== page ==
As the historic Portland Public School strike comes to an end, the state and country continue to face another issue: hiring. According to a dashboard created by the Oregon’s Teacher Standards and Practice Commission, there are hundreds of open positions for educators open across the state. Kevin Carr is a professor of science education at Pacific University. He joins us to share more on the challenges of obtaining a teaching license and what can be done to address the shortage.
This transcript was created by a computer and edited by a volunteer.
Dave Miller: This is Think Out Loud on OPB. I’m Dave Miller. The historic Portland Public Schools strike is over but schools throughout the state and the country continue to face another big issue: a teacher shortage. According to a dashboard created by Oregon’s Teacher Standards and Practices Commission [TSPC], there are hundreds of open positions right now for educators across the state. Kevin Carr is a professor of science education at Pacific University. He joins us to talk about all of this, including the challenges of obtaining a teaching license and what can be done to address this shortage. Welcome to the show.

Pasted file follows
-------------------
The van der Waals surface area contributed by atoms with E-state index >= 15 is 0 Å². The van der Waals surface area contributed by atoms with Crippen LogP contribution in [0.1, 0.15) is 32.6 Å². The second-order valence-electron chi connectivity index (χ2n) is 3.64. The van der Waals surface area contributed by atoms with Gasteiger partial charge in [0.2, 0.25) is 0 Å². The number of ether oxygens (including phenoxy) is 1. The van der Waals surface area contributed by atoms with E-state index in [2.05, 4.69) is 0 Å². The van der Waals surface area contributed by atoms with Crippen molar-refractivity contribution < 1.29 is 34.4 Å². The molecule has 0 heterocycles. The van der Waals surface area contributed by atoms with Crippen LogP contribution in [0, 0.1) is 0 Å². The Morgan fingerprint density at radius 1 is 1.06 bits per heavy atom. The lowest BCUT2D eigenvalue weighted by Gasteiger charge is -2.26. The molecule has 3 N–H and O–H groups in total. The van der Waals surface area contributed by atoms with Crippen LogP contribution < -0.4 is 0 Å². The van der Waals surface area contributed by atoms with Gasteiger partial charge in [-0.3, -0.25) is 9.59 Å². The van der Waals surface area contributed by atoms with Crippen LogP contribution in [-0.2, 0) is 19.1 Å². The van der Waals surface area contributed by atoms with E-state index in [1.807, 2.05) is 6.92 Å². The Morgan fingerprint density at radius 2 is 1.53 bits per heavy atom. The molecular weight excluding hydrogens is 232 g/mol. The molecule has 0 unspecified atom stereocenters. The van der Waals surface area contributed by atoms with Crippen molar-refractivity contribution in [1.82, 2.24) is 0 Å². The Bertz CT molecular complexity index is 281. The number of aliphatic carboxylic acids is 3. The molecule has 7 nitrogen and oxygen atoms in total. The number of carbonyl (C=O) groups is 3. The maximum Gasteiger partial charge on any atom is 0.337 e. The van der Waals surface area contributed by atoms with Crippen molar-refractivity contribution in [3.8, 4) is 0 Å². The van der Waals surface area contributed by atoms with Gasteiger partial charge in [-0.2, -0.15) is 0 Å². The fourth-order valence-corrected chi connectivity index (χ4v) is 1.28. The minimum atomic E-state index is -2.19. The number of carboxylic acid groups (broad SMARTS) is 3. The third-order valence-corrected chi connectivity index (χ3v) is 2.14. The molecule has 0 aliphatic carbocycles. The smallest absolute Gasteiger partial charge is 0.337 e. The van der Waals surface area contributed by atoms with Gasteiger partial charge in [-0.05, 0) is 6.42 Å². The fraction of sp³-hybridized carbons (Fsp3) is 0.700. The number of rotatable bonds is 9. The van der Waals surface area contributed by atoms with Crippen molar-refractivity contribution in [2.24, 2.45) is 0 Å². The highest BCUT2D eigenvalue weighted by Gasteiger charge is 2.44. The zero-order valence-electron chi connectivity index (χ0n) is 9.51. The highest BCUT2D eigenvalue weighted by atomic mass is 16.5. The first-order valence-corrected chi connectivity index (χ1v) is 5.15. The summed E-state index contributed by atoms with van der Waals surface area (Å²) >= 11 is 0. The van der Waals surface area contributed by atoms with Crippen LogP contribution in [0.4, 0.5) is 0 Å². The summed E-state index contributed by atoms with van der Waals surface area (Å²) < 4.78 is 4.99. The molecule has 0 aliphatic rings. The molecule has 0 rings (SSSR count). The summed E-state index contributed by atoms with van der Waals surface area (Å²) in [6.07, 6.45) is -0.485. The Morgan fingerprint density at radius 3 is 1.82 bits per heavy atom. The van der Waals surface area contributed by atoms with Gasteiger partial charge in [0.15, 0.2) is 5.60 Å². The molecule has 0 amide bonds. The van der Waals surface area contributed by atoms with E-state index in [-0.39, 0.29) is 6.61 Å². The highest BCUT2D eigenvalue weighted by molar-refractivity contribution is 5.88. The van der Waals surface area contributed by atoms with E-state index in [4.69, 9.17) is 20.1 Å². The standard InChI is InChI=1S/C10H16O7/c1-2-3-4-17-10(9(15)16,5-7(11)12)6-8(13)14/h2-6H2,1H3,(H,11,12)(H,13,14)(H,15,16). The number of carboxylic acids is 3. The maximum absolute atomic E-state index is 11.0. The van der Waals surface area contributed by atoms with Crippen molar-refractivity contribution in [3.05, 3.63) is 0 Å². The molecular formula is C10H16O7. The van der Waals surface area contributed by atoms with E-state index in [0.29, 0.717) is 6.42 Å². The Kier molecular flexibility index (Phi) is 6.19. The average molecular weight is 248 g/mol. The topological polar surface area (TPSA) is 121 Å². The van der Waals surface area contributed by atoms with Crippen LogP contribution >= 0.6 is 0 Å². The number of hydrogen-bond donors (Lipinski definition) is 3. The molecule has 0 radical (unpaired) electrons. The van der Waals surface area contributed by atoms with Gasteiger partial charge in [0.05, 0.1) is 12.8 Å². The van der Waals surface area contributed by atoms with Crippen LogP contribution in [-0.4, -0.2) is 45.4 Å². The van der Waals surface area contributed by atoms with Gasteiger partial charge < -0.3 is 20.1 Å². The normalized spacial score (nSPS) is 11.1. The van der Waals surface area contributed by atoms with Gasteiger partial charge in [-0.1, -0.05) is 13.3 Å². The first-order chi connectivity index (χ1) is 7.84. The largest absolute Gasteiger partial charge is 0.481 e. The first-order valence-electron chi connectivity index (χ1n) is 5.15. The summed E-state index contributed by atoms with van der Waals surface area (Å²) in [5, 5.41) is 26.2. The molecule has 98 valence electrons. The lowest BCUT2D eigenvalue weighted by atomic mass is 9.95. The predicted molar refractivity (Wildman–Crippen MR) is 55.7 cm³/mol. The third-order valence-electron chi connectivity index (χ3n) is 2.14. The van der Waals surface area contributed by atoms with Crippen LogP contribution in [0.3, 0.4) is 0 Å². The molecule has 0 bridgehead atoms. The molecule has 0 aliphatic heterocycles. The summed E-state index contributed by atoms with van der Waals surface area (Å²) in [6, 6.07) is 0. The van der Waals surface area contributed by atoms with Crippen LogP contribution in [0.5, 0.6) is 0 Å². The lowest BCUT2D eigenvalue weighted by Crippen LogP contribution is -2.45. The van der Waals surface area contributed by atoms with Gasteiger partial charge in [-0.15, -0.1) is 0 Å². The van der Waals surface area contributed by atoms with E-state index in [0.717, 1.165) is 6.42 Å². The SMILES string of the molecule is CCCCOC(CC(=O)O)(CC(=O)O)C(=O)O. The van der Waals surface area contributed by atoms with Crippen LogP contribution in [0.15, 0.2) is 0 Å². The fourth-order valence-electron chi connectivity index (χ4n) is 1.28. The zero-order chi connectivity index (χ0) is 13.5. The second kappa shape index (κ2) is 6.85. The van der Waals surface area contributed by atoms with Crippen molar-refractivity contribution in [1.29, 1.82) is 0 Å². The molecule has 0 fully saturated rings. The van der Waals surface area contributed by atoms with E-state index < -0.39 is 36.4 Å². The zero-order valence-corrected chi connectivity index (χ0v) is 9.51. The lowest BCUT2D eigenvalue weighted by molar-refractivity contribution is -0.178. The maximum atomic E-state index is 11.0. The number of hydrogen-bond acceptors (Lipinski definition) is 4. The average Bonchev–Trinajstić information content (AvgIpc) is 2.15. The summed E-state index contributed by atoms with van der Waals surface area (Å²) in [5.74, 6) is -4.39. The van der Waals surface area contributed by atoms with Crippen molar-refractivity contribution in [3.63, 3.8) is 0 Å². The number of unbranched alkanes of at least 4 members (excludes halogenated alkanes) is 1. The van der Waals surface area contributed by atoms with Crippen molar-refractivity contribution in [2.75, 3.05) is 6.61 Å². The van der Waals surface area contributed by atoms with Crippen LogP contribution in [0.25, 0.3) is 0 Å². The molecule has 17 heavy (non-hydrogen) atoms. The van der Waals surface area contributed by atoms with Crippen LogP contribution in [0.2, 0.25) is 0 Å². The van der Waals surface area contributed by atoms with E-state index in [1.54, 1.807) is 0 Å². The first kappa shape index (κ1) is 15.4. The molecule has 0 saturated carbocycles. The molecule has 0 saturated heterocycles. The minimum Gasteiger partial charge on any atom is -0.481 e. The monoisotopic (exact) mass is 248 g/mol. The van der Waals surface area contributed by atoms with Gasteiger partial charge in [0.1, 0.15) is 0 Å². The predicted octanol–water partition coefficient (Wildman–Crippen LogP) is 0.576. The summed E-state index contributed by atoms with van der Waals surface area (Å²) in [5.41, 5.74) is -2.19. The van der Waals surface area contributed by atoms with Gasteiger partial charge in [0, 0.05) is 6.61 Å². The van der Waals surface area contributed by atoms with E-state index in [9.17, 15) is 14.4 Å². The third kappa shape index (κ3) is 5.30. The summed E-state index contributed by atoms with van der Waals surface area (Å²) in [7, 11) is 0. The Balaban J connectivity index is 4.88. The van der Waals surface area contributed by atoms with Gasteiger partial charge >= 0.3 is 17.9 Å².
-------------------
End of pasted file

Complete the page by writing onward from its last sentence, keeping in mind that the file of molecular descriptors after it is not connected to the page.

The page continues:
Kevin Carr: Thanks, Dave. Thanks for having this conversation.
Miller: Yeah, thanks for joining us. So we reached out to you because you reached out to us. Amidst our strike coverage, you said there’s another issue that we should discuss: licensing and emergency licenses. So I thought we should start by having you explain how the system is normally supposed to work. What are the standard ways that people can become teachers in Oregon?
Carr: So there’s two main qualifications for becoming a teacher. First, you have to have knowledge of the content that you’re going to teach.
If you’re going to teach math, you should be a math major or have math courses and math knowledge in your background. And then there’s a set of teacher training standards that you have to meet in order to be licensed to enter into the classroom. And those involve some coursework and knowledge about teaching and learning and what’s involved with kids at whatever age level that you’re working with.